Unclear rules for Win7-DVD-version. Volume-DVD-Which version do i need?
Received a key for Win7-64-installation. inkl free DVD. It was only after installation and much later when i Microsoft found out the key-version cannot be certificated(Echtheitszertifikat).
But an EU-rule told the opposite.
the first time on my SSD i received a replacement-key and everything seems ok.
Since i made a system-copy on a HDD with the old key-MS now also mentioned i cannot use this key. Seller told its tested and dont know what to do. first time MS explained personally what the "facts" are.
Had a hardware-defect(defective soldering-point(s) and had to cold-shut-down Win7. no screen visible.
First Win7-installation made on HDD, originally meant for data only. have only found out later that SSD can only boot from slow-slot. But it can be recognized with hotplugging after system already had booted.
Which win7-64 version do i need if a want to make multiple copy on the same PC? Have Ultimate -version now.
Have now two retail-keys. PID-tool said (one is checked) its a valid key.
1. can i now exchange the nonvalid-key?
2. can i use it to make more installations on my pc? onl HDD/SSD will be changed. How when videocard had to be changed?
Microsoft PID checker telling all keys(4) are valid. also the only one which MS has blocked...
they are all retail.
can i use them to install multiple HDDs/SSDs with only one key on the same PC?
BTW: since authenfication is not yet confirmed desktop turned black.
Maybe only cloning is working? thats why i asked elsewhere how to synch favourites. solution(FF-addon) found.
remember: MS told its a volume version. and MS PID checker tells they are all retail versions. dont know the difference. or is it the same?
I have the command how to exchange the key.
is it better to use the key-removal command?
thank you very much.
Solved with a valuable Key. Have now two different keys on a system of two Platters(SSD and HDD) which should have identical ones. Now i must save both systems independantly. maybe thats the best way.
I am glad you got this solved. I am not sure if any different rules apply in the EU but here things can get complicated. Each MS key has a limited number of times it can be activated. This is why the super low cost keys are a bad idea. You should always be sure to buy from a proper retail channel.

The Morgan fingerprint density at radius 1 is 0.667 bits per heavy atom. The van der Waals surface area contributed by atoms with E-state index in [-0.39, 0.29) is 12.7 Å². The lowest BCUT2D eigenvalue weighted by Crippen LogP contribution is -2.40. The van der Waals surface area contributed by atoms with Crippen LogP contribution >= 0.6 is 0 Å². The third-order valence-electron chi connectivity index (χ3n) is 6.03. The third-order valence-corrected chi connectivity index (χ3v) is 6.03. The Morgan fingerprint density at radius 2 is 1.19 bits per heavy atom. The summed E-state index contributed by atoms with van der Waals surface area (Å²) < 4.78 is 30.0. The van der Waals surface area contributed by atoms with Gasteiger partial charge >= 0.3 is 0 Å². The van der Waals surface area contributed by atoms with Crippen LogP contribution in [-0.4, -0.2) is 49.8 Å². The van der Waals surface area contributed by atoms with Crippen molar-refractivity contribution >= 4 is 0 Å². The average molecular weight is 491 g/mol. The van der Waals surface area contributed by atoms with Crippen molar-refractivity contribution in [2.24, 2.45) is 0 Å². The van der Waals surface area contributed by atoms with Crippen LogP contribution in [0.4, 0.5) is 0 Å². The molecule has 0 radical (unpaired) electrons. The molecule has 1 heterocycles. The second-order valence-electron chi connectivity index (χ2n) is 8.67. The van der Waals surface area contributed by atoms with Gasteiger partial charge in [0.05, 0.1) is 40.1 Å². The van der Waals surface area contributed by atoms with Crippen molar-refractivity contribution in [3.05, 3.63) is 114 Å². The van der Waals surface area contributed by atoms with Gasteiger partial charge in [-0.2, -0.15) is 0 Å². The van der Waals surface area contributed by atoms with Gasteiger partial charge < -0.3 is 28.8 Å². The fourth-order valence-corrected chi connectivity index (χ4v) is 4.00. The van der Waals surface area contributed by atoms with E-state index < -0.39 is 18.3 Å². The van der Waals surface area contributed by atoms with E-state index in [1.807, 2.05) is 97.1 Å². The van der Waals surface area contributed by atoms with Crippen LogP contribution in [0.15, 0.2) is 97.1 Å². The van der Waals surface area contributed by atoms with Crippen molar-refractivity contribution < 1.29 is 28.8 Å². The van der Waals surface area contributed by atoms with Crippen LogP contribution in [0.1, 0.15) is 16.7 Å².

OEM systems (HP, Dell, Lenovo, etc...) have a license stored in their BIOS. This will activate Windows on the system when using the branded (Dell, HP, Lenovo, etc..) Windows DVD.
System Builder keys can be purchased at a retail site but must stay with the same computer they were last activated on. You cannot move these between systems and a change like a motherboard and processor upgrade will invalidate the key. A repair does not invalidate the key because you use the same hardware.
It seems that retail keys can be reactivated after 6 months to one year. This allows you to upgrade your system and still retain your retail key. If you build a system and a component fails right away MS will allow you to activate over the phone after explaining what happened to the new system.
Business keys - called Volume license - come in two formats. The first is Multi-Activation Key or MAK. There is a limited number of activation (say 50) and once that limit is hit the key is invalid. The other activation is a Key Management Server or KMS. With KMS I buy a server code form Microsoft and set up a special server. That allows me to activate Windows and Office - all activations are local preventing the issues you were seeing in my business environment.
good you have cleared that. seller didnt respond anymore.....